Recalling summer 2013

The group HOLLOW Speak (which stands for Hollywood Only Listens and Learns Once We Speak) is circulating the following petition hoping to recall from theaters a number of massively expensive 2013 summer Hollywood blockbusters (movies that cost between $150 million and a $bazillion to make and market) that have failed to live up to their cinematic obligations. Although these movies lost at the box office, we are not confident that Hollywood will get the message and provide intelligent, more diverse summer output.


So, we are asking that you please sign this petition, but be sure to have a valid ID, such as a ticket stub, an empty (or semi-empty) bag of popcorn, or 3D glasses. Proof of residency in Orange County, Calif., is not required.

There is no requirement that you have actually seen these films or have viewed their entire running times, only that you were intending to reside in seats for these features and perhaps even looked forward to some of them before they left the theaters.

This petition language has been approved by the Secretary of Cinema. Any missing language is due to space limitations and is not cause for Hollywood to seek to challenge the validity of this recall petition, nor can such challenge be based on foreign box office receipts, revenue from subsidiary promotional tie-ins, or any other attempts at creative accounting, uncreative expectations for sequels and franchises, or chimerical positive word-of-mouth.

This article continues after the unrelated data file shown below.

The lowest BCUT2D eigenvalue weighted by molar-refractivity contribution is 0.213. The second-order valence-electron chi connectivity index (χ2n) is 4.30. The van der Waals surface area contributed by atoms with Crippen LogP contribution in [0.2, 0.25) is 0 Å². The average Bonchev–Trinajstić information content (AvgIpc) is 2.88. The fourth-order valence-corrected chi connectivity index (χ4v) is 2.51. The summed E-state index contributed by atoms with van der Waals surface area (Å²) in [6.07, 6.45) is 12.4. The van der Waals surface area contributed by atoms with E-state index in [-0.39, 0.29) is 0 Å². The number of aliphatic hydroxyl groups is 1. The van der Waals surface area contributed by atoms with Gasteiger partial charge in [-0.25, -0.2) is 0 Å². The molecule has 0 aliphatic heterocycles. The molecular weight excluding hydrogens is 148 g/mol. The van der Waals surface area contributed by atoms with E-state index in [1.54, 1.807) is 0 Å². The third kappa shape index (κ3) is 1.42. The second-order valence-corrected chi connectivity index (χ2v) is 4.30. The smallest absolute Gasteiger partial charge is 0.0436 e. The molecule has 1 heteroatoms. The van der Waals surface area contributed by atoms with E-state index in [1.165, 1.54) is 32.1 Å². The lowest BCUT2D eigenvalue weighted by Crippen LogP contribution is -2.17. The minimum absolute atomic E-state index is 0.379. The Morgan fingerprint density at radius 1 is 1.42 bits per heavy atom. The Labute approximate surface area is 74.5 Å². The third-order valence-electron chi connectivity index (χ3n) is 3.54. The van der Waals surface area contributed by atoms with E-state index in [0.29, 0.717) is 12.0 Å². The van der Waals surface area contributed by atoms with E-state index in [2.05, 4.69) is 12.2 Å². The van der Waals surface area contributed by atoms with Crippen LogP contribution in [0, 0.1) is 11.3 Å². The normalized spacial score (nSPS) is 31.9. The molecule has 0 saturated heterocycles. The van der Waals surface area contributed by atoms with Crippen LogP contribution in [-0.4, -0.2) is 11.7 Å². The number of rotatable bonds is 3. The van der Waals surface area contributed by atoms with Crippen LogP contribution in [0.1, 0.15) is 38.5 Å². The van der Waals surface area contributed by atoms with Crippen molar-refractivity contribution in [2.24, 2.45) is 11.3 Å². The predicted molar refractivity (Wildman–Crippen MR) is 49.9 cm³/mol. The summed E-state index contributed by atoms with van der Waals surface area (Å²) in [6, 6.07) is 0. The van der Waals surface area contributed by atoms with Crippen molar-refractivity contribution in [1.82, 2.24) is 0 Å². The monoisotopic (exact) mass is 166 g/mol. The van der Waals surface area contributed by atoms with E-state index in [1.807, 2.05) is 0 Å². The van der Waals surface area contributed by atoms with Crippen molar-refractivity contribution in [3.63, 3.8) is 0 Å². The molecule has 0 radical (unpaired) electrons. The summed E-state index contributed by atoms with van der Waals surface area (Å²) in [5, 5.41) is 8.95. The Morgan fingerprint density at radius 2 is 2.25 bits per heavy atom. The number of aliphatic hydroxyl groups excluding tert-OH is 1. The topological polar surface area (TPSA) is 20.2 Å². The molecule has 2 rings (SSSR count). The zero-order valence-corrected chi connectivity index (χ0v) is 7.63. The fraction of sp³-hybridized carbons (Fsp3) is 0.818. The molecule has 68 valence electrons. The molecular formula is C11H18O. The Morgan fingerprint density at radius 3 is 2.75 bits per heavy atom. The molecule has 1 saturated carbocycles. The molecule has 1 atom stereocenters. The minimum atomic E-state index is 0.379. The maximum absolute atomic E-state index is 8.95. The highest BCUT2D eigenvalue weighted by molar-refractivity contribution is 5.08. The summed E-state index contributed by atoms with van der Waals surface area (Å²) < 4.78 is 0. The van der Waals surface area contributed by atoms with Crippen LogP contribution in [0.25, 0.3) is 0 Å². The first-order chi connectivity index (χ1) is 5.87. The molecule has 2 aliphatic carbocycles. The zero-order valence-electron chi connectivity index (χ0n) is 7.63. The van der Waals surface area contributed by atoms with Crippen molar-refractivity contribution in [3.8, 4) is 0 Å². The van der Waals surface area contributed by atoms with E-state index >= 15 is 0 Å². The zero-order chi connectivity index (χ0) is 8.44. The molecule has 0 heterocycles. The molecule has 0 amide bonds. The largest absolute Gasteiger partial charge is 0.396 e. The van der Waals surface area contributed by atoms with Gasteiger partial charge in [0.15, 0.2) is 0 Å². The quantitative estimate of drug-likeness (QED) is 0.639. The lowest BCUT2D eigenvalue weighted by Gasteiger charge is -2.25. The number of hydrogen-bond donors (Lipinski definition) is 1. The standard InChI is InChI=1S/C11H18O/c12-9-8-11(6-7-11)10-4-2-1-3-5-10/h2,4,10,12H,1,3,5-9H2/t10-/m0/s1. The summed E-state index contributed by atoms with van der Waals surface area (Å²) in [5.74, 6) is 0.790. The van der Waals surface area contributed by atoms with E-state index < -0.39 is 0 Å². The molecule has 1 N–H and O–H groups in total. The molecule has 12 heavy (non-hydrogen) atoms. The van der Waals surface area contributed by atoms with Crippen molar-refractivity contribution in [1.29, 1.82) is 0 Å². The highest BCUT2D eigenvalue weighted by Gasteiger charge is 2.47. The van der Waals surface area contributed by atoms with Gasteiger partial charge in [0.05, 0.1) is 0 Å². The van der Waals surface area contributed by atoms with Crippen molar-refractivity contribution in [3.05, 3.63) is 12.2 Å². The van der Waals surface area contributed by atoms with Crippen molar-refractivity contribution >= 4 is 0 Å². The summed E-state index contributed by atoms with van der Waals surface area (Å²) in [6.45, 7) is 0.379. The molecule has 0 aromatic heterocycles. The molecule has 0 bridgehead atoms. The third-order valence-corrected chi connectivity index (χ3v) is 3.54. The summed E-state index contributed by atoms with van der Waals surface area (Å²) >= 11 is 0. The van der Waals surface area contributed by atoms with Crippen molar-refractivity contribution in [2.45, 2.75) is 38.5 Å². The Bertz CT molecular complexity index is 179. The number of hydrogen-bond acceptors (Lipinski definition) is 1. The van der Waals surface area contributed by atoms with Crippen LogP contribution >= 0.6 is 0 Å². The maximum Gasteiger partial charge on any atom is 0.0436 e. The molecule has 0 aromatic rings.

The Petition:

General statement of grounds for recall of R.I.P.D.

Jeff Bridges and Ryan Reynolds in R.I.P.D.
Photo by Scott Garfield, Universal Pictures

R.I.P.D., starring Jeff Bridges and Ryan Reynolds about expired cops’ busting rambunctious spirits wreaking havoc in the here and now, has failed to represent the interests of its cinematic constituents by taking direction from the Men in Black movies, stealing that franchise’s tone and tenor, and thereby does not represent the needs and interests of cinematic citizens in original entertainment. Despite having sworn to provide such entertainment value and uphold the Constitution of the Cinema, it has shown contempt for the cinematic liberties of the people it seeks to attract.